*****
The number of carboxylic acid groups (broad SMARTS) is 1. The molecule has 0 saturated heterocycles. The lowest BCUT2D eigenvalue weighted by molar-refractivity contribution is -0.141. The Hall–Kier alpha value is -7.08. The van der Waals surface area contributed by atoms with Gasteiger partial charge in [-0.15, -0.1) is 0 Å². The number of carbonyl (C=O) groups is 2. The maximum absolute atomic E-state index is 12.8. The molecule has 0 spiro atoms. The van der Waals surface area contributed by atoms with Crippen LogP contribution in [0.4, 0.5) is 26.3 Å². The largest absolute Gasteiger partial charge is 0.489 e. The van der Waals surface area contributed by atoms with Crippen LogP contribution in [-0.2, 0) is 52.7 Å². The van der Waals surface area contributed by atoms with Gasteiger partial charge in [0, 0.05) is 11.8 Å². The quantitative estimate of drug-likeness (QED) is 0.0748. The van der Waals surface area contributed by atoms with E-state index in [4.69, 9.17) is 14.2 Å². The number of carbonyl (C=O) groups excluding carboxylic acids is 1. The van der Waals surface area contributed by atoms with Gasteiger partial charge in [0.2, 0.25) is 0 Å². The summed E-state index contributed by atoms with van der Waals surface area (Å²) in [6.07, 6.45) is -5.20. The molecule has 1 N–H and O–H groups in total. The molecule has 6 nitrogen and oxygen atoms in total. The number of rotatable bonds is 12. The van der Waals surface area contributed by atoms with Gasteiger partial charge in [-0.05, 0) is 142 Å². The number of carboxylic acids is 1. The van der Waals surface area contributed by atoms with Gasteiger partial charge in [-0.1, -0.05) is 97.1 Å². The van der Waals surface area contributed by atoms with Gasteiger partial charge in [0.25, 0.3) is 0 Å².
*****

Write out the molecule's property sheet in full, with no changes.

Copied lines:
The number of carboxylic acid groups (broad SMARTS) is 1. The molecule has 0 saturated heterocycles. The lowest BCUT2D eigenvalue weighted by molar-refractivity contribution is -0.141. The Hall–Kier alpha value is -7.08. The van der Waals surface area contributed by atoms with Gasteiger partial charge in [-0.15, -0.1) is 0 Å². The number of carbonyl (C=O) groups is 2. The maximum absolute atomic E-state index is 12.8. The molecule has 0 spiro atoms. The van der Waals surface area contributed by atoms with Crippen LogP contribution in [0.4, 0.5) is 26.3 Å². The largest absolute Gasteiger partial charge is 0.489 e. The van der Waals surface area contributed by atoms with Crippen LogP contribution in [-0.2, 0) is 52.7 Å². The van der Waals surface area contributed by atoms with Gasteiger partial charge in [0, 0.05) is 11.8 Å². The quantitative estimate of drug-likeness (QED) is 0.0748. The van der Waals surface area contributed by atoms with E-state index in [4.69, 9.17) is 14.2 Å². The number of carbonyl (C=O) groups excluding carboxylic acids is 1. The van der Waals surface area contributed by atoms with Gasteiger partial charge in [0.2, 0.25) is 0 Å². The summed E-state index contributed by atoms with van der Waals surface area (Å²) in [6.07, 6.45) is -5.20. The molecule has 1 N–H and O–H groups in total. The molecule has 6 nitrogen and oxygen atoms in total. The number of rotatable bonds is 12. The van der Waals surface area contributed by atoms with Gasteiger partial charge in [-0.05, 0) is 142 Å². The number of carboxylic acids is 1. The van der Waals surface area contributed by atoms with Gasteiger partial charge in [-0.1, -0.05) is 97.1 Å². The van der Waals surface area contributed by atoms with Gasteiger partial charge in [0.25, 0.3) is 0 Å².